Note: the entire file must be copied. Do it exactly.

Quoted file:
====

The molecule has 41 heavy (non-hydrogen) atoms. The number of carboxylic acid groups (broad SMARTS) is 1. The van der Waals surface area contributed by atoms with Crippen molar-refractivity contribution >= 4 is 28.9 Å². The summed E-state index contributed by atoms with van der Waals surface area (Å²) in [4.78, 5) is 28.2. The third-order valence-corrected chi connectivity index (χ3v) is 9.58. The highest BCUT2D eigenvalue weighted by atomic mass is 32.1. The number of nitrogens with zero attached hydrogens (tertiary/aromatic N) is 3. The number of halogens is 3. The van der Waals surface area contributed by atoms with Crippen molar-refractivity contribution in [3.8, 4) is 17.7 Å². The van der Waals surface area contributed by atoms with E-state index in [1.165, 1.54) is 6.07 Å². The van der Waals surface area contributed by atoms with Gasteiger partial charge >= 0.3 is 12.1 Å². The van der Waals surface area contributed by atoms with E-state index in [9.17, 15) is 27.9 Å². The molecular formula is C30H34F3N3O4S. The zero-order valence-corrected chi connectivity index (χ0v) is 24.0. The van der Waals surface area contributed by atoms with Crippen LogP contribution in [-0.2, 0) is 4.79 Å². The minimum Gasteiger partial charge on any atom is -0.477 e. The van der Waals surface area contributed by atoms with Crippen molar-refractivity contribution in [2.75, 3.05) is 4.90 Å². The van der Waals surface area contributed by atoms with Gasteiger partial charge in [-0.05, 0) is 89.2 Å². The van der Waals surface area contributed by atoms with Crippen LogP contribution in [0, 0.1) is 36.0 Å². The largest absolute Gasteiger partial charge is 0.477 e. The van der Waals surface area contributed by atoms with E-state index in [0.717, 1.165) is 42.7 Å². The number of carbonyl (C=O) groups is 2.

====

The molecule has 41 heavy (non-hydrogen) atoms. The number of carboxylic acid groups (broad SMARTS) is 1. The van der Waals surface area contributed by atoms with Crippen molar-refractivity contribution >= 4 is 28.9 Å². The summed E-state index contributed by atoms with van der Waals surface area (Å²) in [4.78, 5) is 28.2. The third-order valence-corrected chi connectivity index (χ3v) is 9.58. The highest BCUT2D eigenvalue weighted by atomic mass is 32.1. The number of nitrogens with zero attached hydrogens (tertiary/aromatic N) is 3. The number of halogens is 3. The van der Waals surface area contributed by atoms with Crippen molar-refractivity contribution in [3.8, 4) is 17.7 Å². The van der Waals surface area contributed by atoms with E-state index in [1.165, 1.54) is 6.07 Å². The van der Waals surface area contributed by atoms with Gasteiger partial charge >= 0.3 is 12.1 Å². The van der Waals surface area contributed by atoms with E-state index in [9.17, 15) is 27.9 Å². The molecular formula is C30H34F3N3O4S. The zero-order valence-corrected chi connectivity index (χ0v) is 24.0. The van der Waals surface area contributed by atoms with Crippen LogP contribution in [-0.2, 0) is 4.79 Å². The minimum Gasteiger partial charge on any atom is -0.477 e. The van der Waals surface area contributed by atoms with Crippen molar-refractivity contribution in [2.75, 3.05) is 4.90 Å². The van der Waals surface area contributed by atoms with Gasteiger partial charge in [-0.05, 0) is 89.2 Å². The van der Waals surface area contributed by atoms with Crippen LogP contribution in [0, 0.1) is 36.0 Å². The largest absolute Gasteiger partial charge is 0.477 e. The van der Waals surface area contributed by atoms with E-state index in [0.717, 1.165) is 42.7 Å². The number of carbonyl (C=O) groups is 2.